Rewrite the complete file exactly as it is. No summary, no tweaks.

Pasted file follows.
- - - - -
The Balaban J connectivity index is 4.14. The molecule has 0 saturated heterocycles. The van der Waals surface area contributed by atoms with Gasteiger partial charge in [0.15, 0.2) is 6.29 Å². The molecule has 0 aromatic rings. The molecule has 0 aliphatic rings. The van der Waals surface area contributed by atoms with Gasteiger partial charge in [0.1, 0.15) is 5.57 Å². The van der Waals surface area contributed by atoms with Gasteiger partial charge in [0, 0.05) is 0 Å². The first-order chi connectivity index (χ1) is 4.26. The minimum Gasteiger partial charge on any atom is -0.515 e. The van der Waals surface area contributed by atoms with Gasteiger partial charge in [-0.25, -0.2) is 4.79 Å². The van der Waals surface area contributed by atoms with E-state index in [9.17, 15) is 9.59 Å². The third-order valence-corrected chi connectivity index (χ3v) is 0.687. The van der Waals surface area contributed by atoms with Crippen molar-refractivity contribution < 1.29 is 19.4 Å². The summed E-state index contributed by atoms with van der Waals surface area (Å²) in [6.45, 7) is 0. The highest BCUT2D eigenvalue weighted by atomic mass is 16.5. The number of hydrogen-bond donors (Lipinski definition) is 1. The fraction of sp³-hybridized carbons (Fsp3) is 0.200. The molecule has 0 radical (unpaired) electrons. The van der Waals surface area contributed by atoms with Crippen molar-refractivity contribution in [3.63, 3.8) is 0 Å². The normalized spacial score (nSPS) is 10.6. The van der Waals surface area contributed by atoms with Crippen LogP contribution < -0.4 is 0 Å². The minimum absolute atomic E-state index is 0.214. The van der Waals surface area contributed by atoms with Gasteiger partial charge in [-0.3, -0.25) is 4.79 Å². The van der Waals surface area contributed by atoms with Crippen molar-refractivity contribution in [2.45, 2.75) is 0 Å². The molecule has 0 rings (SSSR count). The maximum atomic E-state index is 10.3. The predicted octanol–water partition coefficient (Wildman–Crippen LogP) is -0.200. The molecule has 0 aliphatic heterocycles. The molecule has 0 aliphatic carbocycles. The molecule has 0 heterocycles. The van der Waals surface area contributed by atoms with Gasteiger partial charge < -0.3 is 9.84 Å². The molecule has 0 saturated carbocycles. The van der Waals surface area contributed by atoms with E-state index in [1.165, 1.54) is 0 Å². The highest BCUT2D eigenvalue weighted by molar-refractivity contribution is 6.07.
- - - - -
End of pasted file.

The Balaban J connectivity index is 4.14. The molecule has 0 saturated heterocycles. The van der Waals surface area contributed by atoms with Gasteiger partial charge in [0.15, 0.2) is 6.29 Å². The molecule has 0 aromatic rings. The molecule has 0 aliphatic rings. The van der Waals surface area contributed by atoms with Gasteiger partial charge in [0.1, 0.15) is 5.57 Å². The van der Waals surface area contributed by atoms with Gasteiger partial charge in [0, 0.05) is 0 Å². The first-order chi connectivity index (χ1) is 4.26. The minimum Gasteiger partial charge on any atom is -0.515 e. The van der Waals surface area contributed by atoms with Gasteiger partial charge in [-0.25, -0.2) is 4.79 Å². The van der Waals surface area contributed by atoms with E-state index in [9.17, 15) is 9.59 Å². The third-order valence-corrected chi connectivity index (χ3v) is 0.687. The van der Waals surface area contributed by atoms with Crippen molar-refractivity contribution < 1.29 is 19.4 Å². The summed E-state index contributed by atoms with van der Waals surface area (Å²) in [6.45, 7) is 0. The highest BCUT2D eigenvalue weighted by atomic mass is 16.5. The number of hydrogen-bond donors (Lipinski definition) is 1. The fraction of sp³-hybridized carbons (Fsp3) is 0.200. The molecule has 0 radical (unpaired) electrons. The van der Waals surface area contributed by atoms with Crippen molar-refractivity contribution in [3.63, 3.8) is 0 Å². The normalized spacial score (nSPS) is 10.6. The van der Waals surface area contributed by atoms with Crippen LogP contribution < -0.4 is 0 Å². The minimum absolute atomic E-state index is 0.214. The van der Waals surface area contributed by atoms with Gasteiger partial charge in [-0.3, -0.25) is 4.79 Å². The van der Waals surface area contributed by atoms with Crippen molar-refractivity contribution in [2.45, 2.75) is 0 Å². The molecule has 0 rings (SSSR count). The maximum atomic E-state index is 10.3. The predicted octanol–water partition coefficient (Wildman–Crippen LogP) is -0.200. The molecule has 0 aliphatic heterocycles. The molecule has 0 aliphatic carbocycles. The molecule has 0 heterocycles. The van der Waals surface area contributed by atoms with Gasteiger partial charge < -0.3 is 9.84 Å². The molecule has 0 saturated carbocycles. The van der Waals surface area contributed by atoms with E-state index in [1.165, 1.54) is 0 Å². The highest BCUT2D eigenvalue weighted by molar-refractivity contribution is 6.07.